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Accessing external (federated) data sources with BigQuery’s data access layer

Friday, April 27, 2018

By ​Mike Kahn, Cloud Customer Engineer

Although BigQuery is a fully-managed query service for massive datasets, you might not realize you can use the data access layer in BigQuery without moving your data to a BigQuery dataset.

BigQuery has a federated data access model that allows for querying data directly from Bigtable, Cloud Storage, and Google Drive with permanent and temporary tables. If you have data in multiple Google Cloud Platform services and are building a data lake or data warehouse strategy, you might want to learn more about this capability.

While the storage costs in BigQuery are comparable to regional per GB charges in Cloud Storage, there may be cases where you want to consider querying an external data source instead of importing and storing data in BigQuery. External Data Sources can be useful for avoiding duplicate copies of data, single or ad-hoc queries for data that is not intended to be loaded or streamed, or reading data in one pass from a source.

External data sources may fit your data lake strategy

There are cases in data lake architectures where external federated data sources may make sense. Traditionally we find that data lakes are comprised of raw, un/semi-structured, and schema on read.

Corner cases for external data sources:

  • Avoiding duplicate data in BigQuery storage
  • Queries that do not have strong performance requirements
  • Small amount of frequently changing data to join with other tables in BigQuery
  • Irregular, non scheduled, non shared queries

From BigQuery to Google Cloud Storage

There are two ways to use BigQuery to query files in a Cloud Storage bucket in the same project; by querying a temporary or permanent table.

  • Permanent table—You create a table in a BigQuery dataset that is linked to your external data source. This allows you to use BigQuery dataset-level IAM roles to share the table with others who may have access to the underlying external data source. Use permanent tables when you need to share the table with others.
  • Temporary table—You submit a command that includes a query and creates a non-permanent table linked to the external data source. With this approach you do not create a table in one of your BigQuery datasets, so make sure to give consideration towards sharing the query or table. Consider using a temporary table for one-time, ad-hoc queries, or for one time extract, transform, or load (ETL) workflows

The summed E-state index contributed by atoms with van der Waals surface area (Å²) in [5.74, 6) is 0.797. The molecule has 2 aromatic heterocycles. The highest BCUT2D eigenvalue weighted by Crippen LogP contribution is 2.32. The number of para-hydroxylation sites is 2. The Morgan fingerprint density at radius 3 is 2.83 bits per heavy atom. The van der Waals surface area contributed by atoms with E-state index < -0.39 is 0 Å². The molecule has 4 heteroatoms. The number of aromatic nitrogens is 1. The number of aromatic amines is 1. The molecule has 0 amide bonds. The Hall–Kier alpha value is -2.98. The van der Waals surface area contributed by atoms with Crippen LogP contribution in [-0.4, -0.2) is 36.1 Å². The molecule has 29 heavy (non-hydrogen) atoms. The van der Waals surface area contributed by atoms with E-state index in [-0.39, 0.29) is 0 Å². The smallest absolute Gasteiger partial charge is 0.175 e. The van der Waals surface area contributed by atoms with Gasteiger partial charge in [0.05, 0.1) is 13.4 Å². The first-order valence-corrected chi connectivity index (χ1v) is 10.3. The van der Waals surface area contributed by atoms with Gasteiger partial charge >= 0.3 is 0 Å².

Today we support querying AVRO, CSV, or JSON, row oriented formats from BigQuery to Cloud Storage. Remember, you will not receive the benefits of columnar storage by choosing this approach.

Query a temporary table linked to an external data source with a wildcard Cloud Storage URI

$ BigQuery query --external_table_definition=healthwatch::date:DATETIME,bpm:INTEGER,sleep:STRING,type:STRING@CSV=gs://healthwatch2/healthwatchdetail*.csv 'SELECT date,bpm,type FROM healthwatch WHERE type = "elevated" and bpm > 150;'
Waiting on BigQueryjob_r5770d3fba8d81732_00000162ad25a6b8_1 ... (0s) Current status: DONE   
|        date    | bpm | type   |
| 2018-02-07T11:14:44 | 186 | elevated |
| 2018-02-07T11:14:49 | 184 | elevated |

As you can see in the above screenshot, we’re using the BigQuery command line to query multiple CSVs in a Cloud Storage bucket. We give the table a name, define the schema, identify the external data source, and compose the query in the above snippet.

Why choose to store data in BigQuery tables over an external (federated) data source?

  1. Storage affinity, compute affinity, and speed. We do have regional requirements for federated data, but reading cross-continent is still much slower. If you have a massive dataset and need a fast response, store your data in BigQuery storage.
  2. Transactional guarantees. If the data is changing a lot in the external source, there is no guarantee that BigQuery wont read partially correct data. If the data is deleted, queries will fail.
  3. You need DML (data manipulation language) support. So if you need to do updates, inserts, deletes, external queries are not for you. Federated queries are strictly read only.
  4. You need DDL (data definition language) support. You cannot create a table or modify schema with external data sources since you are essentially only linking a table to the external source.

In conclusion, you can use BigQuery External Data Sources to take advantage of Google Cloud’s computational infrastructure to query row-oriented data in Cloud Storage, Bigtable, and Drive. Consider external data sources when building your data lake strategy with BigQuery.

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